Mine Safety and Health Administration (MSHA) - Program Information

Document Sample
Mine Safety and Health Administration (MSHA) - Program Information Powered By Docstoc
					ISSUE DATE: December 8, 2005

PROGRAM INFORMATION BULLETIN NO. P05-20




FROM:               R
                    	 AY McKINNEY
                    Administrator for
                    Coal Mine Safety and Health



                    MARK E. SKILES
                    Director of Technical Support

SUBJECT:            Evaluation of Diesel Particulate Matter Aftertreatment Devices on
                    	
                    Non-Permissible, Heavy-Duty, Diesel-Powered Equipment,
                    Compressors and Generators


Who needs this information?
This Program Information Bulletin (PIB) affects underground coal mine operators using
diesel-powered equipment, manufacturers of diesel-powered underground mining
equipment (including manufacturers of exhaust after-treatment control devices and
systems), miners’ representatives, and Mine Safety and Health Administration (MSHA)
personnel.

Why is MSHA issuing this bulletin?
This bulletin explains how MSHA:
    1.	 Evaluates diesel particulate matter (DPM) aftertreatment devices on non-
        permissible, heavy-duty, diesel-powered equipment, compressors and
        generators after January 1, 2006; and
    2.	 Reviews information available on high temperature disposable particulate filters
        (HTDPFs) and Paper/Synthetic filters accepted by MSHA as DPM
        aftertreatment devices.
                                            2

How will MSHA determine if a DPM control is effective
After January 1, 2006, MSHA will:
   1.	 Review information contained in the mine operator’s diesel inventory 

       (inventory), as required to be maintained by 30 CFR 72.520; 

   2.	 Assess whether the DPM control’s collection efficiency selected for the diesel
       engine reduces the amount of DPM emitted to compliance levels;
   3.	 Evaluate the conditions under which the DPM device is being used; and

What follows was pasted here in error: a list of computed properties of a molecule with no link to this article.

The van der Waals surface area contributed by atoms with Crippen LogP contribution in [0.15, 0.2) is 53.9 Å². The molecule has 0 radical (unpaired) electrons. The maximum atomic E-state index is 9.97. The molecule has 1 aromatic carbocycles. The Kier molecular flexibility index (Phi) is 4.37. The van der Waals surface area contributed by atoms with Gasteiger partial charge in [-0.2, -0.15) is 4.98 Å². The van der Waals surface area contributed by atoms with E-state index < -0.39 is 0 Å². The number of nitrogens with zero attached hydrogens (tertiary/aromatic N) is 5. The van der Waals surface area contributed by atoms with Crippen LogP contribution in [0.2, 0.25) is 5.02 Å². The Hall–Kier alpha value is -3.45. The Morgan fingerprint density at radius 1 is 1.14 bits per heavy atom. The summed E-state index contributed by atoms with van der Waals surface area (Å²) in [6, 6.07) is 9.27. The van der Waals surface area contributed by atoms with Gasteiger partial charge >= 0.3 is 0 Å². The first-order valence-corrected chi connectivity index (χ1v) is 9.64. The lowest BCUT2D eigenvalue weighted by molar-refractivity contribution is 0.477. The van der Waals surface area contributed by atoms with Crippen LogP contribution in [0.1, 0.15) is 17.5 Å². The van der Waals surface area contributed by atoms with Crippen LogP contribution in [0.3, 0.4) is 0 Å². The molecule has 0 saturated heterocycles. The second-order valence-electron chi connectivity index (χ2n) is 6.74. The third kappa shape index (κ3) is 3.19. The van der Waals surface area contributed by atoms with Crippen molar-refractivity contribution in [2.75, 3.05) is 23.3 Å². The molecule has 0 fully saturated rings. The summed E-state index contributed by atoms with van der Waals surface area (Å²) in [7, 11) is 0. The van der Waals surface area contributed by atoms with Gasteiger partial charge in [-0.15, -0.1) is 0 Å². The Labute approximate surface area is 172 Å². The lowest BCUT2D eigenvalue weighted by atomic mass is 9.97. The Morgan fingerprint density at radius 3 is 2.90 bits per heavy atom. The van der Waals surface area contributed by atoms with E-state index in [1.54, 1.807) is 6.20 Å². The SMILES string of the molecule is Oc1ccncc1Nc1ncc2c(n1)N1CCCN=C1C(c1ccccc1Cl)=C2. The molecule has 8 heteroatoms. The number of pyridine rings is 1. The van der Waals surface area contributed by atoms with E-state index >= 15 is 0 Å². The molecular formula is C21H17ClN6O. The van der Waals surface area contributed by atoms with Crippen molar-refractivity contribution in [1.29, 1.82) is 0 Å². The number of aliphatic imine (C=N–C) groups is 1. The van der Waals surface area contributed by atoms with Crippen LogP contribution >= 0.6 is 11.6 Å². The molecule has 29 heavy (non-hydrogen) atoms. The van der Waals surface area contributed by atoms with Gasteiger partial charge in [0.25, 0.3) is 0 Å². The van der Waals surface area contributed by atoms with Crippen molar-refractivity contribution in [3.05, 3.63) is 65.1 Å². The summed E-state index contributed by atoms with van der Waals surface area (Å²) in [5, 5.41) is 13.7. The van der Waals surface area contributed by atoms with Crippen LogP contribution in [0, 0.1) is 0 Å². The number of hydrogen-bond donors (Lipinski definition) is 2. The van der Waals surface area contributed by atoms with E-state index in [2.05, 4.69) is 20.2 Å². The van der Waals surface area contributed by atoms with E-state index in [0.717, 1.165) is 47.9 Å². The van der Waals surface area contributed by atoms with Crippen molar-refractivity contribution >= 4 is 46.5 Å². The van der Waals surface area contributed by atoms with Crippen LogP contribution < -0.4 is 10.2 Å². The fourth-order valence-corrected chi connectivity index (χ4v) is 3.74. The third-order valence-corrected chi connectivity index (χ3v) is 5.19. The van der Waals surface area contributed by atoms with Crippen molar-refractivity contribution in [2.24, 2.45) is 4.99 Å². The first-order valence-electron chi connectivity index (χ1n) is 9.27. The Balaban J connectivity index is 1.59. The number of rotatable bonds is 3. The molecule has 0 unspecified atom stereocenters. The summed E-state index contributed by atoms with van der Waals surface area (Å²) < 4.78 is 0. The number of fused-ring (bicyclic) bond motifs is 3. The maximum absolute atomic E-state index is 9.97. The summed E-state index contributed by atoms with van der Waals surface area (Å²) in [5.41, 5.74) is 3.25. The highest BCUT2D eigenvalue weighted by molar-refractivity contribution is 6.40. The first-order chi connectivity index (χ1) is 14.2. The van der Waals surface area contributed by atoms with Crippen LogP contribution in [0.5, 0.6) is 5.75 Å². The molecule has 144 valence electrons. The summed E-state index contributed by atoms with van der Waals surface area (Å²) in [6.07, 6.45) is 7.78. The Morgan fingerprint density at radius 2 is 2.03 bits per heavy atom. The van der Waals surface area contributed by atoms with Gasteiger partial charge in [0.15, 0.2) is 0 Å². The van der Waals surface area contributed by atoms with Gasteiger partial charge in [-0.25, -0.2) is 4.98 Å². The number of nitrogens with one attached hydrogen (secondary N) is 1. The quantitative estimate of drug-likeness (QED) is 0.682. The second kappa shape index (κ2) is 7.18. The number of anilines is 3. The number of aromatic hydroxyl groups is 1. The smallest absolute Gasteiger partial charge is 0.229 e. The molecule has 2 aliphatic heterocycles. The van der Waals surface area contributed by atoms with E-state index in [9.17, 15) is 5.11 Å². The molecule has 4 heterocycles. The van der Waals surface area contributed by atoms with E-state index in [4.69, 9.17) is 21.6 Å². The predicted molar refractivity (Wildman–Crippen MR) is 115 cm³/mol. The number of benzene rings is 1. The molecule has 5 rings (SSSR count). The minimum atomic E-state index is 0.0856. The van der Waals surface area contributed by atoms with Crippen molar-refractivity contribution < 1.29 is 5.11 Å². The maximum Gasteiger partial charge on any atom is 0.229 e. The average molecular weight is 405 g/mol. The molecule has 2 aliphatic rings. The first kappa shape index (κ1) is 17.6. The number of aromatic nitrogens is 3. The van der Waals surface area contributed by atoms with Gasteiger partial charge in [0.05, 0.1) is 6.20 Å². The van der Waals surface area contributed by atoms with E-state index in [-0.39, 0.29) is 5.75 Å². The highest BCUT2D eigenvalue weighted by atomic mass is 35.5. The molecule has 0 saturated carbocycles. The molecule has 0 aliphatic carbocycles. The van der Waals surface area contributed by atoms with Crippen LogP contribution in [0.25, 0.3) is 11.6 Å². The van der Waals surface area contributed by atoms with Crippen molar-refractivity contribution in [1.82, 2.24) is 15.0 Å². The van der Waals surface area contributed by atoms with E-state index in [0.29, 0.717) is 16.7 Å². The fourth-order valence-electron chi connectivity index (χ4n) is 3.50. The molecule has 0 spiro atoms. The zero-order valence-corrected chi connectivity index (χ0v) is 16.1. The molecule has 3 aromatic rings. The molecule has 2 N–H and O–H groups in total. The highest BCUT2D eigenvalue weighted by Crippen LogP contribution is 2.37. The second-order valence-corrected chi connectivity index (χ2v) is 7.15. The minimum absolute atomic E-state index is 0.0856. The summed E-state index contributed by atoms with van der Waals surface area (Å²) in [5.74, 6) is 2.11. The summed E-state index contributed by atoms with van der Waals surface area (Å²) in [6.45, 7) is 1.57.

4.	 Determine if those conditions are in accordance with the manufacturer’s 

       specifications established for acceptance of the device as a DPM control. 


MSHA will evaluate whether a DPM filter is being used within the manufacturer’s
temperature limitations by determining the exhaust gas temperature using the
following test procedure:

1) Conduct the test when the engine is producing the maximum exhaust gas
   temperature. This test condition should be the same as that established by the mine
   operator to conduct the undiluted exhaust emissions weekly test required under 30
   CFR 75.1914(g). This test condition is normally produced using torque converter
   stall or hydrostatic transmission load.

2) Measure the peak exhaust gas temperature in the undiluted exhaust using an
   electronic hand-held thermocouple instrument with a maximum 6 inch, J type
   thermocouple attached.

3) Place the thermocouple into the undiluted exhaust stream using an exhaust port
   near the inlet of the DPM exhaust filter and after any exhaust cooling device. The
   exhaust port must be located to permit measurement of the exhaust gas temperature
   before entering the DPM aftertreatment device but after any exhaust cooling device.
   This may be the same port that the mine operator uses to determine the exhaust gas
   emissions concentrations for 30 CFR 75.1914(g). (Note: the thermocouple must not
   touch the wall of the exhaust pipe and should be as close as possible to the center of
   the exhaust pipe.)